I am going to go over some of the basic at command usage and some real world examples of its usage.
at – Run without any switches the program will display scheduled items or inform you that there aren’t any scheduled jobs.
at /delete – Using the /delete switch will make the command prompt you to delete all current entries.
at ID /delete – Using the job ID and the delete switch, the program will clear the specified ID/entry without prompting.
at time command – This is the most common way schedule a single task which will run once.
at time /every:X command – Same as above plus a recurring job based on X, which can indicate a day of the week or month.
I use the at command every day since it is a very simple and effective tool. Below are some common scenarios where you might use at…
I often perform maintenance such as Windows Updates which require a reboot but I cannot reboot the server to apply the updates. In this fairly common scenario the solution is very easy, a scheduled reboot. To perform a reboot from the command line of a Windows 2003 server you would run “shutdown -r” and press enter. If you wanted to do this at 3:00am you would simply run “at 3:00 shutdown -r“Â from the command line.Â Another one that I use frequently is the scheduled defrag. I use this on all servers and client computers that I come across: “at 3:oo /every:1 defrag c:” which runs a command line defrag of the c: partition at 3:00am on the 1st of every month. You can substitute the 1 for a day such as M,T,W,Th,F,S,Su or any such combination separated by commas.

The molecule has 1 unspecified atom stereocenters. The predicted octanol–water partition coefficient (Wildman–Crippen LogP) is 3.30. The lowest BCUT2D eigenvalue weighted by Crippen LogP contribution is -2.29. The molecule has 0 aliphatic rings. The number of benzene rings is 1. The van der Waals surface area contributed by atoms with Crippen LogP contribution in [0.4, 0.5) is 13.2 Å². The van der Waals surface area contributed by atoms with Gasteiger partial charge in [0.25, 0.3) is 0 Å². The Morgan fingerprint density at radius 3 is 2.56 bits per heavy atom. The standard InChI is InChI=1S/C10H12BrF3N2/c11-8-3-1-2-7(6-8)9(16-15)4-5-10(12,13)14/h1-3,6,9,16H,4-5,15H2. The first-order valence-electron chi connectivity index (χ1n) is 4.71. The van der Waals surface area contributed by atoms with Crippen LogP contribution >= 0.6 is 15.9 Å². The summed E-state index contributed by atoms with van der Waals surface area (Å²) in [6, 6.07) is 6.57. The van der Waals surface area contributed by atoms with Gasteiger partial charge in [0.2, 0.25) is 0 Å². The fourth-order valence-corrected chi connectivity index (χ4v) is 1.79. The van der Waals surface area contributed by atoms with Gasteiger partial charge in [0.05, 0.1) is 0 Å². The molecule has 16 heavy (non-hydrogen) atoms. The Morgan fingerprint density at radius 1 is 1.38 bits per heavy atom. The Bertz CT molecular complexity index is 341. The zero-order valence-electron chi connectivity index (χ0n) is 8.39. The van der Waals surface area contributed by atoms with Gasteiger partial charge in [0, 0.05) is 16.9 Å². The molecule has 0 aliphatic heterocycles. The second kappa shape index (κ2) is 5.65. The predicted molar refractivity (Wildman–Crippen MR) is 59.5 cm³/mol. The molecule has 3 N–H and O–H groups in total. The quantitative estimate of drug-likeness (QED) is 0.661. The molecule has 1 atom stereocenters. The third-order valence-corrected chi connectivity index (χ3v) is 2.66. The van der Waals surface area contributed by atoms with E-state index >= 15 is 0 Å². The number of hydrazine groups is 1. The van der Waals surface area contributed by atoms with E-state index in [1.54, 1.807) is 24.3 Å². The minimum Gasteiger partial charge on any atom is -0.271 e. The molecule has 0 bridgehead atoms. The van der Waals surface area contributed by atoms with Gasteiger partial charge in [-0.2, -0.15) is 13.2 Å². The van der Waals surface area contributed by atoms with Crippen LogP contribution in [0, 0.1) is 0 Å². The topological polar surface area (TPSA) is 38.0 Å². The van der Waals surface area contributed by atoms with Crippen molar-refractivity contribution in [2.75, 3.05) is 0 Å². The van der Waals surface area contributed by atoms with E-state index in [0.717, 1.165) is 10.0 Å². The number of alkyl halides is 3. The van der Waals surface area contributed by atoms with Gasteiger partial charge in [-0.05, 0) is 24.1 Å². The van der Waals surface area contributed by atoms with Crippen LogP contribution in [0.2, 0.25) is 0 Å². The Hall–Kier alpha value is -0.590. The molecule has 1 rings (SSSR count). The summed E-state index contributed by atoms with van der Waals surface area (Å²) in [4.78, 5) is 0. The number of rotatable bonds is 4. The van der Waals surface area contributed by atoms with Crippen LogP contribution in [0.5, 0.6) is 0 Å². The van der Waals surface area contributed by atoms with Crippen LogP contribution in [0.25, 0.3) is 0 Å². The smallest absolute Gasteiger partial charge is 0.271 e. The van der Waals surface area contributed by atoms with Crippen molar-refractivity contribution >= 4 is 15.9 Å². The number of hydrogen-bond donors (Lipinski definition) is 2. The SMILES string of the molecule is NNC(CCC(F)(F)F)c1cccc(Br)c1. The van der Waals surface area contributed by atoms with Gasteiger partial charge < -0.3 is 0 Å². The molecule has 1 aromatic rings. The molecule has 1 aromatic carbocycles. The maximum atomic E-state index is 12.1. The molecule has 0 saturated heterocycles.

There countless useful tools that can be executed from the command line and just about all of them can be ran unattended by using the at command. I highly recommend automating your daily tasks such as defrags, reboots, and system cleanups using this command. It is very important to run the command without any switches after doing any work with the command so you can double check for typos.Â You can also see your scheduled jobs from the GUI by typing tasks in the run dialog and pressing OK.